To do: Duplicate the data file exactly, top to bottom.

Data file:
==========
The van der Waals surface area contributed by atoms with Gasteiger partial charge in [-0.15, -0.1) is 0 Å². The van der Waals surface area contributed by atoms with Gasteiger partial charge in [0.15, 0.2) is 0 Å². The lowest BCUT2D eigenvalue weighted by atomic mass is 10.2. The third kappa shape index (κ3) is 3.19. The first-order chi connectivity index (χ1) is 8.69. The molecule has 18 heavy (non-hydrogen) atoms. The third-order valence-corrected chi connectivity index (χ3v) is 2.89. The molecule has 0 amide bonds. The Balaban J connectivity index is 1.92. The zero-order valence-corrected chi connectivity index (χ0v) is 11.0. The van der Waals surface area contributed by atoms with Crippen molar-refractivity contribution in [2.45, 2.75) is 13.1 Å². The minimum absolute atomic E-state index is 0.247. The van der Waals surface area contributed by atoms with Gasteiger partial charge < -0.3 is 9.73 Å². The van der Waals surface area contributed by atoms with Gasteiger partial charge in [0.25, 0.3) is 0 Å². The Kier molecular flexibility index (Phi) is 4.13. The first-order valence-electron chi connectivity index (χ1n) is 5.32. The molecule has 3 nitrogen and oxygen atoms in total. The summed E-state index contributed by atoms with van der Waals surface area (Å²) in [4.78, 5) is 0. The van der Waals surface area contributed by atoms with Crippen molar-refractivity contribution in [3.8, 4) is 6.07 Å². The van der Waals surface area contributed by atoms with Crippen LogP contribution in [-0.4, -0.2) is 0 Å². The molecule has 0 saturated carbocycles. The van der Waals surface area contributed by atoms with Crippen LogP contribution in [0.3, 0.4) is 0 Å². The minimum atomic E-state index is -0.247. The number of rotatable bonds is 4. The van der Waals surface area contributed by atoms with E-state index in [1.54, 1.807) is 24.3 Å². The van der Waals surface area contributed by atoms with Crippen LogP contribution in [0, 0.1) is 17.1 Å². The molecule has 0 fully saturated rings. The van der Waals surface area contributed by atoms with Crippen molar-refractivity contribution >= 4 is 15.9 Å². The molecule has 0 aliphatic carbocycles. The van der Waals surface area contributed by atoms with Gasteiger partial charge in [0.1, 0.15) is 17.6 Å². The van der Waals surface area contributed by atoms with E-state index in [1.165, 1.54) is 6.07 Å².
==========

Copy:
The van der Waals surface area contributed by atoms with Gasteiger partial charge in [-0.15, -0.1) is 0 Å². The van der Waals surface area contributed by atoms with Gasteiger partial charge in [0.15, 0.2) is 0 Å². The lowest BCUT2D eigenvalue weighted by atomic mass is 10.2. The third kappa shape index (κ3) is 3.19. The first-order chi connectivity index (χ1) is 8.69. The molecule has 18 heavy (non-hydrogen) atoms. The third-order valence-corrected chi connectivity index (χ3v) is 2.89. The molecule has 0 amide bonds. The Balaban J connectivity index is 1.92. The zero-order valence-corrected chi connectivity index (χ0v) is 11.0. The van der Waals surface area contributed by atoms with Crippen molar-refractivity contribution in [2.45, 2.75) is 13.1 Å². The minimum absolute atomic E-state index is 0.247. The van der Waals surface area contributed by atoms with Gasteiger partial charge < -0.3 is 9.73 Å². The van der Waals surface area contributed by atoms with Gasteiger partial charge in [0.25, 0.3) is 0 Å². The Kier molecular flexibility index (Phi) is 4.13. The first-order valence-electron chi connectivity index (χ1n) is 5.32. The molecule has 3 nitrogen and oxygen atoms in total. The summed E-state index contributed by atoms with van der Waals surface area (Å²) in [4.78, 5) is 0. The van der Waals surface area contributed by atoms with Crippen molar-refractivity contribution in [3.8, 4) is 6.07 Å². The van der Waals surface area contributed by atoms with Crippen LogP contribution in [-0.4, -0.2) is 0 Å². The molecule has 0 saturated carbocycles. The van der Waals surface area contributed by atoms with Crippen LogP contribution in [0.3, 0.4) is 0 Å². The minimum atomic E-state index is -0.247. The number of rotatable bonds is 4. The van der Waals surface area contributed by atoms with E-state index in [1.54, 1.807) is 24.3 Å². The van der Waals surface area contributed by atoms with Crippen LogP contribution in [0, 0.1) is 17.1 Å². The molecule has 0 fully saturated rings. The van der Waals surface area contributed by atoms with Crippen molar-refractivity contribution >= 4 is 15.9 Å². The molecule has 0 aliphatic carbocycles. The van der Waals surface area contributed by atoms with Gasteiger partial charge in [0.1, 0.15) is 17.6 Å². The van der Waals surface area contributed by atoms with E-state index in [1.165, 1.54) is 6.07 Å².